The San Francisco-based music-sharing blockchain platform Audius announced on Wednesday that it has raised $5.5 million in a Series A round from a pool of investors led by US venture capital firms General Catalyst and Lightspeed. The other investors that supported the project were Kleiner Perkins, Pantera Capital, 122West and Ascolta Ventures, all based in the US.
As a decentralized service, Audius intends to do away with intermediaries and let music artists and their audience freely engage with each other. This means musicians can view who streams their content, and when and where they stream it. They get paid in real time, thus correcting “the worst elements of traditional music-sharing platforms – namely the lack of artist control and transparency”, the company statement read.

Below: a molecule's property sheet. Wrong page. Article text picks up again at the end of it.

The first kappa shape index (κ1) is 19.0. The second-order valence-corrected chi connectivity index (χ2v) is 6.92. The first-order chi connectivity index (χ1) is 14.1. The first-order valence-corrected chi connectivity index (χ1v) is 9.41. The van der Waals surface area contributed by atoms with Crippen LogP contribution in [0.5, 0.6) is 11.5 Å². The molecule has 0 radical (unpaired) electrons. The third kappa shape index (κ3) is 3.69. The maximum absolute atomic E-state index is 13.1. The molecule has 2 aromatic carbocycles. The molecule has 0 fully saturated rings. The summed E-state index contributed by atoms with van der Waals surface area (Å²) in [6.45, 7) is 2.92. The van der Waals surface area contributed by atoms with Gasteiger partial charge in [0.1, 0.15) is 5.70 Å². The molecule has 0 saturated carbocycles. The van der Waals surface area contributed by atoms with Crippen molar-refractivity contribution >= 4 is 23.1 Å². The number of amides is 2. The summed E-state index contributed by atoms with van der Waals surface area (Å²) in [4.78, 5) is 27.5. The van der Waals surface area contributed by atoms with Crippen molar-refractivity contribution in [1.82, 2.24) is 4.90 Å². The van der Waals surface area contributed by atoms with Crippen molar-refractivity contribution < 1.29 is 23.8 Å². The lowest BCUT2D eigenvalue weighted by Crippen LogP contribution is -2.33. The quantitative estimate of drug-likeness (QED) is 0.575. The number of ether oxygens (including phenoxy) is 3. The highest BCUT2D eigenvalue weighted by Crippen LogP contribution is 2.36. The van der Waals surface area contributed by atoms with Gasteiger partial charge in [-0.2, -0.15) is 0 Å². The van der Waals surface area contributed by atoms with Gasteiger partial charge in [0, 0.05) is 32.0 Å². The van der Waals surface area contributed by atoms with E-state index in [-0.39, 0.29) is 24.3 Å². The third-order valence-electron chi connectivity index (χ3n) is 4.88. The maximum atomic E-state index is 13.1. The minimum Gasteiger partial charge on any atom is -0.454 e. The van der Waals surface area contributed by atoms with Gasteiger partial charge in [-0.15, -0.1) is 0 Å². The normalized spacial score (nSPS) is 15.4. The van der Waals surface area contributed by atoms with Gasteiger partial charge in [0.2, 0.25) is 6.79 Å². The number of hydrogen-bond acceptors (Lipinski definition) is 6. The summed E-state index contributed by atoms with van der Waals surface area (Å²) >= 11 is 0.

In others words, Audius is hoping to become an alternative to mainstream platforms like Soundcloud and Spotify, it said.
The financial aspect remains a bit unclear though. Neither the press release nor the platform’s website elaborate on how music sharing will be monetized. However, co-founder and CEO Ranidu Lankage told Techcrunch that Audius plans “to use token incentives”, meaning users will pay for music with Audius tokens that are earned when listening to ads.
In the beginning, Audius will not feature any huge names from the music scene, but will rather put a focus on independent musicians. One of the first artists joining the new platform is US deejay 3LAU, who commented:
“Artists need decentralized models for music sharing, and a stake in the platforms they contribute content to. […] Blockchain allows Audius to do this with tokens and decentralized voting-based governance so artists have a say in how the platform evolves.”
The Audius service is a joint creation of Lankage, who is a known Sri Lankan musician, Kleiner Perkins engineering partner Roneil Rumburg and software specialist Forrest Browning. The launch date of the platform is yet unknown.